On leaving the Army in 1996, somewhere around the end of July, I had taken my resettlement, Army preparation for a life back in civvy street, at Fort Bovisand, doing a cross-over course from my British Sub Aqua Club (BSAC) Advanced Instructor status, to a Professional Association of Diving Instructors (PADI) “Open Water Instructor” level, the first level of “professional” diver training qualification. I had decided the only real way to be able to keep diving, not the cheapest of sports or hobbies, and support a family, was to keep things cost neutral or at least to minimise the expense…..So I bought out a local instructors stock, added 4 brand new sets of Kit, negotiated the hire of Fenton Manor Leisure Centre Class-rooms and pool and placed an advert in the Stoke Sentinel……. Deep Blue Diving was born
The easy part was coming up with a name, my then girlfriend (now wife of 23 years) Ellie came up with Deep Blue Diving quite quickly, I loved it, a quick check with companies house proved the name was not in use or owned and we were away! The logo was another matter, I talked it through in the local pub with a mate, Dave, who was a whizz at graphic design, after some too and fro-ing, a couple of weeks later everything was sorted……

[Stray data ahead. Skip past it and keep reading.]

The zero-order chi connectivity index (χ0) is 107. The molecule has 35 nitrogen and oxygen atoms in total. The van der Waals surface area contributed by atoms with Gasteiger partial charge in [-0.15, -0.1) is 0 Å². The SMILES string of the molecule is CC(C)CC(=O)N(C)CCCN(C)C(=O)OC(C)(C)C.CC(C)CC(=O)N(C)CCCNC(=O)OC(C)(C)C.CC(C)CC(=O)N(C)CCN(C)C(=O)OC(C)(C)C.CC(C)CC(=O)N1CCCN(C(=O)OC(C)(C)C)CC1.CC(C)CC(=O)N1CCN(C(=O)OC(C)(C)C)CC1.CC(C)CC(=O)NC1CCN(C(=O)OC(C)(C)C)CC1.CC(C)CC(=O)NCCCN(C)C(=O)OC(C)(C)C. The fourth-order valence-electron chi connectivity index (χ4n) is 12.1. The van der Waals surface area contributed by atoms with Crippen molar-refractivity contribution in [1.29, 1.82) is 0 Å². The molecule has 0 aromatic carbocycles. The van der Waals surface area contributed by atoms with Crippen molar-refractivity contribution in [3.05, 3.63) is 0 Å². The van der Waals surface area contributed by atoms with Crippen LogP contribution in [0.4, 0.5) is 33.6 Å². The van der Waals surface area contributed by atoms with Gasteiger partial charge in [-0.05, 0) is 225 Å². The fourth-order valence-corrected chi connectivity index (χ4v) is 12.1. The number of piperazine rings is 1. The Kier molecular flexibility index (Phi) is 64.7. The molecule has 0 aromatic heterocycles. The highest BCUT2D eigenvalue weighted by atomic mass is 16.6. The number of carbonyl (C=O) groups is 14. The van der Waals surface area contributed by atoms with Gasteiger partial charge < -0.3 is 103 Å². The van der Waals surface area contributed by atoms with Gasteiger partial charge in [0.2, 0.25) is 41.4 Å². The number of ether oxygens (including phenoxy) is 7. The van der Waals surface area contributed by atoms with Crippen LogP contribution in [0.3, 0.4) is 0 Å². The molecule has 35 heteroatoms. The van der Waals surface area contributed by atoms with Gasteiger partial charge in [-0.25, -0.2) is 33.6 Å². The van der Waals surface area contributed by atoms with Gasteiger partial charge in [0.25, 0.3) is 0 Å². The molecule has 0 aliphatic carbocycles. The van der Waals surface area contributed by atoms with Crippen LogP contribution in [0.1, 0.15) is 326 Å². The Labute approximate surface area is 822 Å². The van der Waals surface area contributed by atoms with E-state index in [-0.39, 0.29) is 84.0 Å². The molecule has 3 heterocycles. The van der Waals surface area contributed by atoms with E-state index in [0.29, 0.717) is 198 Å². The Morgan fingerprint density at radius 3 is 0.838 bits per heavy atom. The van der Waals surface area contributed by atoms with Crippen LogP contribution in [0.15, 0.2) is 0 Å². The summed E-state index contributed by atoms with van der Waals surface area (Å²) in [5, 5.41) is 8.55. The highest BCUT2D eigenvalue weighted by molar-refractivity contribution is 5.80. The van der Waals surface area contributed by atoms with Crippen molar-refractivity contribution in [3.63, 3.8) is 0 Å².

I had a reporter from the local paper come up to cover a pool session carrying out try dives for friends and we put our first advert for an open water course in the Stoke Sentinel and that was it, Deep Blue Diving was starting to take shape…….
I have to say I was nervous teaching my first “commercial” dive course, I had a great grounding in teaching diving to BSAC trainees…….but these would be paying divers……. with high expectations. Although the HSE had yet to make their mark on PADI diver training, my background was from a “duty of care” military perspective, could I strike a “civvy” balance……..
Was there even a market for diver training in Stoke on Trent, I wasn’t selling dive kit, I didn’t want a dive shop, I wasn’t even sure enough people would see the advert and sign up for a course to make it worthwhile, after all, Fenton was an expensive pool to hire and the class-rooms were extra too…..
Surprisingly, the first Open Water Diver course went without a hitch, we had 4 keen recruits and over the next 5 weekends, every Sunday, we went through the class-room content and then into the pool to do the practical training and skill-sessions
All 4 of the trainees did well, the 6th weekend we spent 2 days at Stoney Cove, a place I already knew very well, taking the leap into Stoney Cove, quite literally, something every one of the trainees took to very well….It seemed Deep Blue Diving might just be a success………
The early days of training were at Stoney Cove before it was quite the facility it is now, before the Dive Centre with it’s on-site swimming pool and before the quay-side had been extended